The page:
Find 10 ripped human beings and ask them how they eat.  You would probably get 10 different responses.  One might say low carb is the way to go.  Another might say moderate carbs, high protein, and low fat.  Another might say If It Fits Your Macros (IIFYM).  Another might say they eat six times a day.  Another might say they do Intermittent Fasting.

I say do what works for you.  If you like eating extremely low carb and high fat and protein…DO IT! If you like a more balanced approach…DO IT!  If you like eating all your food in a 4-8 time period…DO IT!  If you can’t stick to a diet lifestyle, it is not going to work.  The point of “cutting” is to burn fat and retain muscle mass.  The most important thing that you can do is to burn more calories than you take in.  So the diet that works best for you is the one that prevents you from taking a daily trip to the donut shop.  Below I will go over the good and bad of a few popular cutting diets.


A Keto/Atkins or whatever trendy name is simply a high fat, moderate  protein, low carb diet.  The diet should not consist of more than 50 carbs per day.  Some sources will say 20-100 carbs per day.  I say a good rule is no more than 50.


  1. This style of diet is great for dropping weight fast.  You will drop significant water weight in just 1-2 weeks and look leaner.
  2. This style of eating allows you to eat fish, steak, beef, bacon, and eggs.  So if you are a carnivore this is the style for you.
  3. This diet allows for plenty of green vegetables such as broccoli, organic wheat grass, lettuce, spinach, and peas.
  4. This diet encourages the use of healthy fats such as organic coconut oil, olive oil, and almond butter.  Keto offers flexibility with eating as you don’t get as hungry on this diet as many others.
  5. If you don’t want to eat 5-6 times a day this style works well.


  1. This style of eating is not very fruit and complex carb friendly.  If you are a fan of getting antioxidants from fruits such as apples and blueberries it will be hard, because you have to stay under 50 carbs.
  2. I like sweet potatoes, oatmeal, and fruit.  I use these as my main carb sources.  Keto does not allow for that.
  3. Another downfall which could very well be dependent on the individual is a lose of strength and lower athletic performance.  Our bodies use glycogen to fuel our muscles for activity.  When you go into Ketosis your body flips the switch to use fat for energy.  Your not going to see many if any high level athletes doing a Keto diet long-term.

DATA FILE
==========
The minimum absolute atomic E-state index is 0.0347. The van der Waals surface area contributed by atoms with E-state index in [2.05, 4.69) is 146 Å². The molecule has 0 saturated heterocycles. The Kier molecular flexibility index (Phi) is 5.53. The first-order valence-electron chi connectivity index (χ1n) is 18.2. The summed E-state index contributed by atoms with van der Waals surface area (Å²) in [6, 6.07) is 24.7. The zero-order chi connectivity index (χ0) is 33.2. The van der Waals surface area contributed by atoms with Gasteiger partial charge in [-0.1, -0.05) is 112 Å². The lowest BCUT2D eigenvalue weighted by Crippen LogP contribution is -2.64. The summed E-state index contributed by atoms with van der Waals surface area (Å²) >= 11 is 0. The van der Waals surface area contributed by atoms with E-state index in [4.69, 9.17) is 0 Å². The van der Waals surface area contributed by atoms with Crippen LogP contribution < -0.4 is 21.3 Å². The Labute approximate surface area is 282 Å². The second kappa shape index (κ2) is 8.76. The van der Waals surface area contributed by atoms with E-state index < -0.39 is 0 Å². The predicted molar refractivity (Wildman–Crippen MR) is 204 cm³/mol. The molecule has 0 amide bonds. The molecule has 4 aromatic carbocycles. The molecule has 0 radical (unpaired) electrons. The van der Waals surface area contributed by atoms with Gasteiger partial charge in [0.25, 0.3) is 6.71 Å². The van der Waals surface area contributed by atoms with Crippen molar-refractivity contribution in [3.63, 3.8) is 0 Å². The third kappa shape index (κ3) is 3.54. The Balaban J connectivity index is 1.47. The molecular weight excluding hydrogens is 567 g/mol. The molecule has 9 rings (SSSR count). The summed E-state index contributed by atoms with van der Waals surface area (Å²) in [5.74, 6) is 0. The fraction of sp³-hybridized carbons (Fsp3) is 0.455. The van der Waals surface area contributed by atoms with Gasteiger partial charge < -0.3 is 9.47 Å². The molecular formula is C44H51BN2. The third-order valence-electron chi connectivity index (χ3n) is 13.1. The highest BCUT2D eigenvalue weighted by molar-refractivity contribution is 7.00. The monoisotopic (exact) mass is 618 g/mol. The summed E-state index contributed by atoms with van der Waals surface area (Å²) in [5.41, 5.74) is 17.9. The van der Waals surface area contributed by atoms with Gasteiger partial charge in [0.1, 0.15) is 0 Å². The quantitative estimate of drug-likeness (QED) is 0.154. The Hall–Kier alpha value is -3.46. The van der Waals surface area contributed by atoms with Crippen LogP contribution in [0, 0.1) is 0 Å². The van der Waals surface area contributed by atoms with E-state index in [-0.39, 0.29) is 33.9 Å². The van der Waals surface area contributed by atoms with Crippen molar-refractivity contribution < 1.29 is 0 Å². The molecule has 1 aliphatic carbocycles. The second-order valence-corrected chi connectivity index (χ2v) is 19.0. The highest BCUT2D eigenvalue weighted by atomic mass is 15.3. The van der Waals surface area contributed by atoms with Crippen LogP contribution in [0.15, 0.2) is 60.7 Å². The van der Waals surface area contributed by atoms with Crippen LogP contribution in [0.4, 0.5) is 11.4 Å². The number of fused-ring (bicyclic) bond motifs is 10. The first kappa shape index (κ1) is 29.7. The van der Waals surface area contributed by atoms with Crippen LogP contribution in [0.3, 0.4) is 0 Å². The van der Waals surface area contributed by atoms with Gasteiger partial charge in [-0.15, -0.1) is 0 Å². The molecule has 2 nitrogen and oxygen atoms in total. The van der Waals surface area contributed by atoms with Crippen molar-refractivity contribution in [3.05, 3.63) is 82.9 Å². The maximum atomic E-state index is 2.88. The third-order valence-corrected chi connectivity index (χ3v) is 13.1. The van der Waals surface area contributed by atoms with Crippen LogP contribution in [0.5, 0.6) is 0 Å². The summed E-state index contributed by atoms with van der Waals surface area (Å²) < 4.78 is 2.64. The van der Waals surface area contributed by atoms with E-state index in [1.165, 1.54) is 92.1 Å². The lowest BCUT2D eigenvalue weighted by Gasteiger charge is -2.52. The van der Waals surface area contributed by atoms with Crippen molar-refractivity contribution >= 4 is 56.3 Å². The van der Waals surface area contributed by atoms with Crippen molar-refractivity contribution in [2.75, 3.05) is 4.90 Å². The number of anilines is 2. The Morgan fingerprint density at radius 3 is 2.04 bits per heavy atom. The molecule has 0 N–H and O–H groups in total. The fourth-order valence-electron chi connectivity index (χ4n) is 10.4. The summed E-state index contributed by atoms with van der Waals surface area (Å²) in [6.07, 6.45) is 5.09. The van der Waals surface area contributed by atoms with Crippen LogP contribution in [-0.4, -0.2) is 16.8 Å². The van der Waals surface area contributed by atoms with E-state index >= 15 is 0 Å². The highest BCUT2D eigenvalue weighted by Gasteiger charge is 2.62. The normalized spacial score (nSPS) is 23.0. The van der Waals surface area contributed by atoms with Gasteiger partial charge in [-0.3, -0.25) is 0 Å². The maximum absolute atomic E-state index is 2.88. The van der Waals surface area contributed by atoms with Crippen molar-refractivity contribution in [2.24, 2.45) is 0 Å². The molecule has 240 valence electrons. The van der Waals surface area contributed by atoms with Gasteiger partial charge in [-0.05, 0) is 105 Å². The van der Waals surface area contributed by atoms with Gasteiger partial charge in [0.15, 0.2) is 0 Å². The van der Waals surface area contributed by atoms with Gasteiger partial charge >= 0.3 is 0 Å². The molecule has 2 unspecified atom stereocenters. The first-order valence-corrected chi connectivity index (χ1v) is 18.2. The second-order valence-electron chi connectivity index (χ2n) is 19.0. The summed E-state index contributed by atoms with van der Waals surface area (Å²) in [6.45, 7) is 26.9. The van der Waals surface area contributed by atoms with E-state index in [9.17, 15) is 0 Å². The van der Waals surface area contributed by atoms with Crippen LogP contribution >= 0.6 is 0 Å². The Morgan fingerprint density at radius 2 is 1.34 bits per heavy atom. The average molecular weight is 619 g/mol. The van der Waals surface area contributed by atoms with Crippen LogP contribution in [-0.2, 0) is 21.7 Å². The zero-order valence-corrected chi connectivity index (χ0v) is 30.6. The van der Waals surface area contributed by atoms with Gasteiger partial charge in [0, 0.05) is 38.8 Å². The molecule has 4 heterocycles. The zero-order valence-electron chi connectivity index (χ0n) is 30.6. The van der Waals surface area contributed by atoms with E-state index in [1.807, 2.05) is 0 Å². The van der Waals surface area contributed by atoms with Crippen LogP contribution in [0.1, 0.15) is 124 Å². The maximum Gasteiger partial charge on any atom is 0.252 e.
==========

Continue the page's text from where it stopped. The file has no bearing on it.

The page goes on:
I think Keto is great for fat loss.  If your goal is to lose fat and get leaner and you could care less about performance then this diet plan might work well for you.  I have done this type of diet about a handful of times.  I have used it to jumpstart my fat loss gains, before transitioning back to a more balanced approach.  In my opinion it is great short-term.


This strategy uses a mix of high-carb, medium-carb, and low-carb days.  Generally speaking, your high-carb days are reserved for your hardest training days.  Think squat and deadlift days or longer running days.  The medium days are for upper body workouts or days that don’t require as much effort.  Low days are for rest days or easy days.  Based on your weight and your goal you would set a total calorie amount per day and set your macros based on the day.  For example, I eat 2500 calories a day.  On my high-carb days I will eat around 250 carbs.  On my medium-carb days I will eat around 175-200 carbs.  Finally, on low-carb days I will be around 100-125.  On the lower and medium days you would replace the lost calories with more fat.  Protein is usually set around .8 grams per pound to 1 gram per pound of bodyweight.


  1. You get to eat carbs.
  2. You have flexibility and don’t have to eat the same foods every day.  This leads to a positive mental boost and a boost in the weight room.
  3. There tends to be a little more pep in your step on the high carb days.  Plus, you don’t have to feel guilty because you will make up for it on the medium and low days.
  4. Great fat loss plateau buster.  Due to cycling your carbs and foods you send you force your body to burn fat, because it does not know what is coming.


  1. If you are a regimented man/woman who loves structure this may not be for you.
  2. If you are a machine who wants to eat the same food at the same time every single day this is not for you.
  3. Low carb days are harder.